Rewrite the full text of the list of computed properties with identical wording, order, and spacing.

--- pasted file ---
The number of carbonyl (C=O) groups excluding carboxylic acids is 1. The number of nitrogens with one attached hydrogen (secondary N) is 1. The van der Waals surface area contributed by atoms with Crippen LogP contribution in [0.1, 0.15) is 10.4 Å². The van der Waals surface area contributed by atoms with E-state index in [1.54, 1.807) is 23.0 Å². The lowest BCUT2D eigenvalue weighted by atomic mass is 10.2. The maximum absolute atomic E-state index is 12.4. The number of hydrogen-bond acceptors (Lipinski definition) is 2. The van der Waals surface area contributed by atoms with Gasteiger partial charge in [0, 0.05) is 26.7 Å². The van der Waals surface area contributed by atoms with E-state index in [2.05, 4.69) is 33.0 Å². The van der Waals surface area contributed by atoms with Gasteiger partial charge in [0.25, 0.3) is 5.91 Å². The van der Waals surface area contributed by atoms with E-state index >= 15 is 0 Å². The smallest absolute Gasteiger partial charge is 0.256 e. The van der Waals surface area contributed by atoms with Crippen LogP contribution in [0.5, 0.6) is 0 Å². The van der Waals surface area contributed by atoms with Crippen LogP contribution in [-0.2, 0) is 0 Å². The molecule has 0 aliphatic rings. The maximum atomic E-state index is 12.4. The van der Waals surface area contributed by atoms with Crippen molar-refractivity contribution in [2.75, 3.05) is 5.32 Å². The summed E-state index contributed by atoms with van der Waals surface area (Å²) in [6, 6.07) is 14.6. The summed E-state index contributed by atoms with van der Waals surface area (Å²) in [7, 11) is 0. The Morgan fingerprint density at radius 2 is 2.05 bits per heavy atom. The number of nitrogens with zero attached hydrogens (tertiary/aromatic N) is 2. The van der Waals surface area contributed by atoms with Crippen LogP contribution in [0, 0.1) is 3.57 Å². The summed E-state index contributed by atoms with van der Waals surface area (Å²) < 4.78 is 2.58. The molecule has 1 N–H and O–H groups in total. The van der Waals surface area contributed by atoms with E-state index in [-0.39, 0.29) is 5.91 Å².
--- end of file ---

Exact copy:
The number of carbonyl (C=O) groups excluding carboxylic acids is 1. The number of nitrogens with one attached hydrogen (secondary N) is 1. The van der Waals surface area contributed by atoms with Crippen LogP contribution in [0.1, 0.15) is 10.4 Å². The van der Waals surface area contributed by atoms with E-state index in [1.54, 1.807) is 23.0 Å². The lowest BCUT2D eigenvalue weighted by atomic mass is 10.2. The maximum absolute atomic E-state index is 12.4. The number of hydrogen-bond acceptors (Lipinski definition) is 2. The van der Waals surface area contributed by atoms with Gasteiger partial charge in [0, 0.05) is 26.7 Å². The van der Waals surface area contributed by atoms with E-state index in [2.05, 4.69) is 33.0 Å². The van der Waals surface area contributed by atoms with Gasteiger partial charge in [0.25, 0.3) is 5.91 Å². The van der Waals surface area contributed by atoms with E-state index >= 15 is 0 Å². The smallest absolute Gasteiger partial charge is 0.256 e. The van der Waals surface area contributed by atoms with Crippen LogP contribution in [0.5, 0.6) is 0 Å². The van der Waals surface area contributed by atoms with Crippen LogP contribution in [-0.2, 0) is 0 Å². The molecule has 0 aliphatic rings. The maximum atomic E-state index is 12.4. The van der Waals surface area contributed by atoms with Crippen molar-refractivity contribution in [2.75, 3.05) is 5.32 Å². The summed E-state index contributed by atoms with van der Waals surface area (Å²) in [6, 6.07) is 14.6. The summed E-state index contributed by atoms with van der Waals surface area (Å²) in [7, 11) is 0. The Morgan fingerprint density at radius 2 is 2.05 bits per heavy atom. The number of nitrogens with zero attached hydrogens (tertiary/aromatic N) is 2. The van der Waals surface area contributed by atoms with Crippen LogP contribution in [0, 0.1) is 3.57 Å². The summed E-state index contributed by atoms with van der Waals surface area (Å²) < 4.78 is 2.58. The molecule has 1 N–H and O–H groups in total. The van der Waals surface area contributed by atoms with E-state index in [-0.39, 0.29) is 5.91 Å².